Steve Eckstrand

Marvin Frazier

Dale Koelling

Vicky White

Workshop Panel Chairs

Ray Bair and Deb Agarwal Bill Johnston and Mike Wilde Rick Stevens Ian Foster and Dennis Gannon Linda Winkler and Brian Tierney Sandy Merola and Charlie Catlett

  • Focused on science requirements that drive
  • Advanced Network Infrastructure
  • Middleware Research
  • Network Research
  • Network Governance Model

Available at www.es.net/#research

evolving qualitative requirements for network infrastructure

S

C

C&C

C&C

I

C&C

C&C

C&C

C

C&C

C

S

Evolving Qualitative Requirements for Network Infrastructure

S

C

S

C

guaranteedbandwidthpaths

I

1-40 Gb/s,end-to-end

I

2-4 yrs

1-3 yrs

C

C

C

C

storage

S

S

S

compute

C

instrument

I

cache &compute

C&C

S

C

C&C

C&C

I

4-7 yrs

3-5 yrs

C&C

C&C

C&C

C

C&C

100-200 Gb/s,end-to-end

C

S

new strategic directions to address needs of doe science
New Strategic Directions to Address Needs of DOE Science

June 3-5, 2003

Organized by the ESSC

Workshop Chair

Roy Whitney, JLAB

Report Editors

Roy Whitney, JLAB Larry Price, ANL

Workshop Panel Chairs

Wu-chun Feng, LANL William Johnston, LBNL Nagi Rao, ORNL David Schissel, GA Vicky White, FNAL Dean Williams, LLNL

  • Focused on what was needed to achieve the science driven network requirements of the previous workshop
  • Both Workshop reports are available at es.net/#research

Available at www.es.net/#research

esnet strategic directions
ESnet Strategic Directions
  • Developing a 5 yr. strategic plan for how to provide the required capabilities identified by the workshops
    • Between DOE Labs and their major collaborators in the University community we must address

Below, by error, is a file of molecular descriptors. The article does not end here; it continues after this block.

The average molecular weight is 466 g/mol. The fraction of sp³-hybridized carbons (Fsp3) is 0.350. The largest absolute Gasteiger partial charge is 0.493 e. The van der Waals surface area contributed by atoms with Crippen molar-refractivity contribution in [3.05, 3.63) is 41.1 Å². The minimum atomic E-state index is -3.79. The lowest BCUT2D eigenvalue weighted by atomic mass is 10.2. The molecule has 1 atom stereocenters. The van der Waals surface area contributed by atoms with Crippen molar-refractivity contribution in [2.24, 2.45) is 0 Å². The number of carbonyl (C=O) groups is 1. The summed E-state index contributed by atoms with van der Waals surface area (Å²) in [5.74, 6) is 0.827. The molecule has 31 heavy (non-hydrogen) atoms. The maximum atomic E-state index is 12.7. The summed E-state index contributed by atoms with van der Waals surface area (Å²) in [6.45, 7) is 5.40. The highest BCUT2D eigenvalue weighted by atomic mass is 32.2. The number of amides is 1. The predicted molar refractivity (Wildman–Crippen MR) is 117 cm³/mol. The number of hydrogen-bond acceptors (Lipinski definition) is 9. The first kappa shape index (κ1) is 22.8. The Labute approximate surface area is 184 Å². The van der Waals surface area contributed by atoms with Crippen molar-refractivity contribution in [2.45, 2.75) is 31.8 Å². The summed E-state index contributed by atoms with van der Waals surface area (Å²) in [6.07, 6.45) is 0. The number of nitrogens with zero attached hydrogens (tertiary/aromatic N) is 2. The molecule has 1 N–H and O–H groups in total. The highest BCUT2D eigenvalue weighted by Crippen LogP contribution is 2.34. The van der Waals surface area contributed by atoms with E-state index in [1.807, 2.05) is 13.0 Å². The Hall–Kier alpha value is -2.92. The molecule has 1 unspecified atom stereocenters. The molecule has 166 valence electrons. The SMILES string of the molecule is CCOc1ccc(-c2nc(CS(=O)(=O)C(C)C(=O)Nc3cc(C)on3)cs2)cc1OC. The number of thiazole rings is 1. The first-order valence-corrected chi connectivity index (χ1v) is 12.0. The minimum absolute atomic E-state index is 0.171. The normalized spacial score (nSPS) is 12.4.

• Scalable bandwidth
      • Reliability
      • Quality of Service
    • Must address an appropriate set of Grid and human collaboration supporting middleware services
esnet connects doe facilities and collaborators10
ESnet Connects DOE Facilities and Collaborators

GEANT

- Germany

- France

- Italy

- UK

- etc

Sinet (Japan)

Japan – Russia(BINP)

CA*net4

KDDI (Japan)

France

Switzerland

Taiwan

(TANet2)

Australia

CA*net4

Taiwan

(TANet2)

Singaren

PNNL

NERSC

SLAC

BNL

ANL

MIT

INEEL

LIGO

LBNL

LLNL

SNLL

JGI

TWC

Starlight

GTN&NNSA

4xLAB-DC

ANL-DC

INEEL-DC

ORAU-DC

LLNL/LANL-DC

JLAB

PPPL

AMES

FNAL

ORNL

SRS

LANL

SNLA

DOE-ALB

PANTEX

SDSC

ORAU

NOAA

OSTI

ARM

ALB

HUB

YUCCA MT

BECHTEL

GA

Allied

Signal

KCP

ELP HUB

ATL HUB

CHI HUB

NYC HUB

DC HUB

Office Of Science Sponsored (22)

NNSA Sponsored (12)

NREL

Joint Sponsored (3)

Other Sponsored (NSF LIGO, NOAA)

Laboratory Sponsored (6)

CA*net4

CERN

MREN

Netherlands

Russia

StarTap

Taiwan

(ASCC)

PNWG

SEA HUB

ESnet IP

Abilene

Japan

Abilene

Chi NAP

NY-NAP

QWEST

ATM

Abilene

MAE-E

SNV HUB

PAIX-E

MAE-W

Fix-W

PAIX-W

Euqinix

Abilene

42 end user sites

International (high speed)

OC192 (10G/s optical)

OC48 (2.5 Gb/s optical)

Gigabit Ethernet (1 Gb/s)

OC12 ATM (622 Mb/s)

OC12

OC3 (155 Mb/s)

T3 (45 Mb/s)

T1-T3

T1 (1 Mb/s)

peering points

ESnet backbone: Optical Ring and Hubs

hubs

SNV HUB

slide11

PNNL

NERSC

SLAC

Brandeis

Nevis

Yale

MIT

BNL

ANL

INEEL

INEEL

LIGO

LLNL

SAN

SNLL

STARLIGHT

CHI NAP

JGI

TWC

4xLAB-DC

ANL-DC

INEEL-DC

ORAU-DC

LLNL/LANL-DC

PAIX-E

MAE-E

JLAB

PPPL

AMES

FNAL

Fix-W

Mae-W

SNV HUB

ELP HUB

SNV HUB

ELP HUB

ORNL

CHI HUB

SRS

DC HUB

ATL HUB

NYC HUBS

LANL

SNLA

SEA HUB

SEA HUB

PAIX-W

DOE-ALB

SNV

SNV

SNV

ELP

OSTI

NOAA

ORAU

ARM

ALB

HUB

SDSC/CENIC

YUCCA MT

YUCCA MT

BECHTEL

GA

Allied

Signal

Allied

Signal

Allied

Signal

ELP

Qwest Owned

SBC(PacBell) Contracted/Owned

NREL